5 Great Porsche 911 Alternatives for When a 911 Just Isn’t Your Thing
We get it. The Porsche 911 is a great car. It has history, it’s fast, it drives supremely well, looks good, and will always impress a valet. For 2023, it gets an update to do everything better. But, we also know that a Porsche 911 isn’t for everyone.
Why is the Porsche 911 so loved?
The Porsche 911 gets so much love because, simply, it’s a great car. One of the major reasons Porschefiles love the car is because of its history. Since it debuted in 1964, the Porsche 911 has had the same shape and same configuration, with four seats, and a flat six-cylinder engine in the rear. Having the engine out back does a couple of things, it helps the steering feel because there’s no extra weight, and it helps the car put the power down because the weight is over the wheels.
The 911 also has decades of competition history that has endeared it to racing fans. Over the years, the car has grown into several versions and can be ordered as a grand tourer, a track day monster, or a top-down boulevard cruiser. Today’s 911 starts at $114,000, with top-line editions going for as much as $270,000 new. For the rest of us, one of these six cars may fit the bill better than a $114,000 Stuttgart missile.
We hear it all the time: no car brings more performance at this price point. A new Corvette Stingray starts at just $64,500, and that car comes with a 495-horsepower V8. The rattly interiors, stiff ride, and flimsy fiberglass bodies that these cars were known for were banished in 2000 with the introduction o the mid-engined C8. While the new car doesn’t have the classic long-nose short deck of every previous ‘Vette, it’s a lot more car for a lot less dough.
Aston Martin Vantage
Very few nameplates are as admired in rich-guy-land as Aston Martin. The Aston Martin Vantage matches the 911 in almost every way, except it has a giant V-8 (or v-12) up front with turbos that make 503 horsepower. Aston’s are also, well, stunning to behold with big wide haunches and long sleek hoods. Sure, it will cost you $165,000, but few cars make a statement like an Aston Martin Vantage, especially in Formula 1 racing green.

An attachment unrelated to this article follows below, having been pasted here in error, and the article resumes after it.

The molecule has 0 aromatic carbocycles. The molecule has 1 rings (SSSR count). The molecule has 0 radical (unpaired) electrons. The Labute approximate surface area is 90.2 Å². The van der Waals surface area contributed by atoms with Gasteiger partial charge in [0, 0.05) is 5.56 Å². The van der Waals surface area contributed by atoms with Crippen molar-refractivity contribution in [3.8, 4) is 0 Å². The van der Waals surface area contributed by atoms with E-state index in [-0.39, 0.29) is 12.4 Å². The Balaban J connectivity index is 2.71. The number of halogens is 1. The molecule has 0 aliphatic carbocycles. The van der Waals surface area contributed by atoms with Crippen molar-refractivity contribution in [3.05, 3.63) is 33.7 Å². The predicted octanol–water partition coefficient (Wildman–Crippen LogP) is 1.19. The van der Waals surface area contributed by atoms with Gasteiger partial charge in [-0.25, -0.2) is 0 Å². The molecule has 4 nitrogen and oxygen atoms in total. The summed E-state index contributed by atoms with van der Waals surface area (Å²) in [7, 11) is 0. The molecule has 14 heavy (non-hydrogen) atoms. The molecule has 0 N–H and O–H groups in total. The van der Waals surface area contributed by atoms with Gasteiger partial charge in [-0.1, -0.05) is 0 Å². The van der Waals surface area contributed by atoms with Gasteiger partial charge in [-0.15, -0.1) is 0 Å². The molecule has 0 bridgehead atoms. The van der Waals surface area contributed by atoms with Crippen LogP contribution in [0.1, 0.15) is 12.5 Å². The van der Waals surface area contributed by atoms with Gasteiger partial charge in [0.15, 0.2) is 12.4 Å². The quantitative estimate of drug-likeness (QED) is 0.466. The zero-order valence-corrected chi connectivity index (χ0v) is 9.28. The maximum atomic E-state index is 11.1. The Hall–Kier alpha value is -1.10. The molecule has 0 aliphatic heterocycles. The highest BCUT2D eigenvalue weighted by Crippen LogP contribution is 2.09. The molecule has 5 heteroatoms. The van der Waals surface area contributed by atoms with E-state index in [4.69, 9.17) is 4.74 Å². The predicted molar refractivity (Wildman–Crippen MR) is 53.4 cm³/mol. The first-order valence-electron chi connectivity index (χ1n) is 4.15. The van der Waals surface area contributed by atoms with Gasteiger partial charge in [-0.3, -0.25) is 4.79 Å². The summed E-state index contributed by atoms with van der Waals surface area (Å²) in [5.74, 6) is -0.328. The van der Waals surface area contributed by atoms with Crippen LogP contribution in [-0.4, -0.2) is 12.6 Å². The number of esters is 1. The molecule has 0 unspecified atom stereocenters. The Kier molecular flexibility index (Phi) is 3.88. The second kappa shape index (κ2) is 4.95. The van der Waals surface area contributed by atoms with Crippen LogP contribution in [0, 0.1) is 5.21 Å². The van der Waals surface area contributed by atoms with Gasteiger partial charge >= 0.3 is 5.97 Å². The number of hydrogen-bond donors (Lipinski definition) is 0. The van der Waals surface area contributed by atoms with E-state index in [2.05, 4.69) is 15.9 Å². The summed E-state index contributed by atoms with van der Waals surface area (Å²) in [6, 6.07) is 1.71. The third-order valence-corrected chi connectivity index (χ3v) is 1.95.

Like the Aston Martin, a Jaguar F-Type says something different about its owner. Though it looks a lot like the Aston, you can snag an F-Type R-Dynamic for $77,900 with a 450-horsepower 5.0-liter supercharged V-8 engine. If you need more power, and not many do, the F-Type R75 packs 567 horsepower from a supercharged version of the same engine. Inside is where the Jag shines, however, with rich leather, wood, and a very traditional layout certainly feels special.
Like the Porsche, the M Series cars from BMW have a competition history and a lot of history. Like other BMW competition cars, the M4 has a straight six, however, it’s mounted in the front. The M4 puts down 473 horsepower and gets to 60 mph in 4.1 seconds, per BMW.
Though you can daily drive a 911 and they’re comfortable for long drives, an M4 gets track-specific bits that make this a high-strung beast most suited to fast blasts in a canyon or a track day.
For those who want even more, though, the M4 CSL may be the hot ticket in M land.
A Nissan in the same breath as a 911? You bet. The Nissan GT-R makes 565 horsepower, has all-wheel drive, a big blown V-6, and one of the most fun launch control systems ever, according to Car Throttle. Video game fans were introduced to the GTR in the 1990s and we begged Nissan to start importing the cars here. We finally got the GTR as a 2009 model.
Inside, the GR-R has an interior that’s befitting of a car that costs $116,000. For that, you get a world-class daily supercar that is comfortable, fast, and will shame many cars costing twice as much on the track.